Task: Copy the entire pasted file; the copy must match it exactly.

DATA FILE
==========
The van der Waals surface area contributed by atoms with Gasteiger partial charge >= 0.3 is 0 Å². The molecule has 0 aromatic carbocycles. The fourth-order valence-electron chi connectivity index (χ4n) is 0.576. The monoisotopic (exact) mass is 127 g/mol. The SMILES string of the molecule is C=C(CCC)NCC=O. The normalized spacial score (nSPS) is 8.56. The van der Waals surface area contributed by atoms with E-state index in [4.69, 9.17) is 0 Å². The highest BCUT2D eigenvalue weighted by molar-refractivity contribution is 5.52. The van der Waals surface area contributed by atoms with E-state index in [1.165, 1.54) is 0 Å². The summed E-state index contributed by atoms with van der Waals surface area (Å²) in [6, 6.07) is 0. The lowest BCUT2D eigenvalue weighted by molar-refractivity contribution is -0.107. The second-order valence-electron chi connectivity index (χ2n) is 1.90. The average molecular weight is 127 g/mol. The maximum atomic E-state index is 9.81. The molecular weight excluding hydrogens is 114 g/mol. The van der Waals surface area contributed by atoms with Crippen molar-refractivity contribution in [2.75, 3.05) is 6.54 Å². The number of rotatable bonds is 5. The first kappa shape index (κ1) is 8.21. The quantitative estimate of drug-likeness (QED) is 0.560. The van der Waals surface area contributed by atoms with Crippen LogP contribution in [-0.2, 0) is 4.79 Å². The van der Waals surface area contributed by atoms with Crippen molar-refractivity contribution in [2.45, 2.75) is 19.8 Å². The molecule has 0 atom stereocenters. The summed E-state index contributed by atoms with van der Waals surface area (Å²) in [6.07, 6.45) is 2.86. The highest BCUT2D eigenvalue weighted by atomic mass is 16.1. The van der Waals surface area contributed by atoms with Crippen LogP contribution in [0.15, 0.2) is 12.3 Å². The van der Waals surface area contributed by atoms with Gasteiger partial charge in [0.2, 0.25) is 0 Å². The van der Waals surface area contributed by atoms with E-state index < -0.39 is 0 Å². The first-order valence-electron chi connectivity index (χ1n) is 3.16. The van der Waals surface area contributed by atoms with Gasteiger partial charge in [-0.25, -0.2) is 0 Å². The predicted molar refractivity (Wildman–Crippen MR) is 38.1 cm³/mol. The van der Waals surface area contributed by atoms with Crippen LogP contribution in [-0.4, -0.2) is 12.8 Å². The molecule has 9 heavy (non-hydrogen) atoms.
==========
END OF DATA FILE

The van der Waals surface area contributed by atoms with Gasteiger partial charge >= 0.3 is 0 Å². The molecule has 0 aromatic carbocycles. The fourth-order valence-electron chi connectivity index (χ4n) is 0.576. The monoisotopic (exact) mass is 127 g/mol. The SMILES string of the molecule is C=C(CCC)NCC=O. The normalized spacial score (nSPS) is 8.56. The van der Waals surface area contributed by atoms with E-state index in [4.69, 9.17) is 0 Å². The highest BCUT2D eigenvalue weighted by molar-refractivity contribution is 5.52. The van der Waals surface area contributed by atoms with E-state index in [1.165, 1.54) is 0 Å². The summed E-state index contributed by atoms with van der Waals surface area (Å²) in [6, 6.07) is 0. The lowest BCUT2D eigenvalue weighted by molar-refractivity contribution is -0.107. The second-order valence-electron chi connectivity index (χ2n) is 1.90. The average molecular weight is 127 g/mol. The maximum atomic E-state index is 9.81. The molecular weight excluding hydrogens is 114 g/mol. The van der Waals surface area contributed by atoms with Crippen molar-refractivity contribution in [2.75, 3.05) is 6.54 Å². The number of rotatable bonds is 5. The first kappa shape index (κ1) is 8.21. The quantitative estimate of drug-likeness (QED) is 0.560. The van der Waals surface area contributed by atoms with Crippen LogP contribution in [-0.2, 0) is 4.79 Å². The van der Waals surface area contributed by atoms with Crippen molar-refractivity contribution in [2.45, 2.75) is 19.8 Å². The molecule has 0 atom stereocenters. The summed E-state index contributed by atoms with van der Waals surface area (Å²) in [6.07, 6.45) is 2.86. The highest BCUT2D eigenvalue weighted by atomic mass is 16.1. The van der Waals surface area contributed by atoms with Crippen LogP contribution in [0.15, 0.2) is 12.3 Å². The van der Waals surface area contributed by atoms with Gasteiger partial charge in [0.2, 0.25) is 0 Å². The van der Waals surface area contributed by atoms with E-state index < -0.39 is 0 Å². The first-order valence-electron chi connectivity index (χ1n) is 3.16. The van der Waals surface area contributed by atoms with Gasteiger partial charge in [-0.25, -0.2) is 0 Å². The predicted molar refractivity (Wildman–Crippen MR) is 38.1 cm³/mol. The van der Waals surface area contributed by atoms with Crippen LogP contribution in [-0.4, -0.2) is 12.8 Å². The molecule has 9 heavy (non-hydrogen) atoms.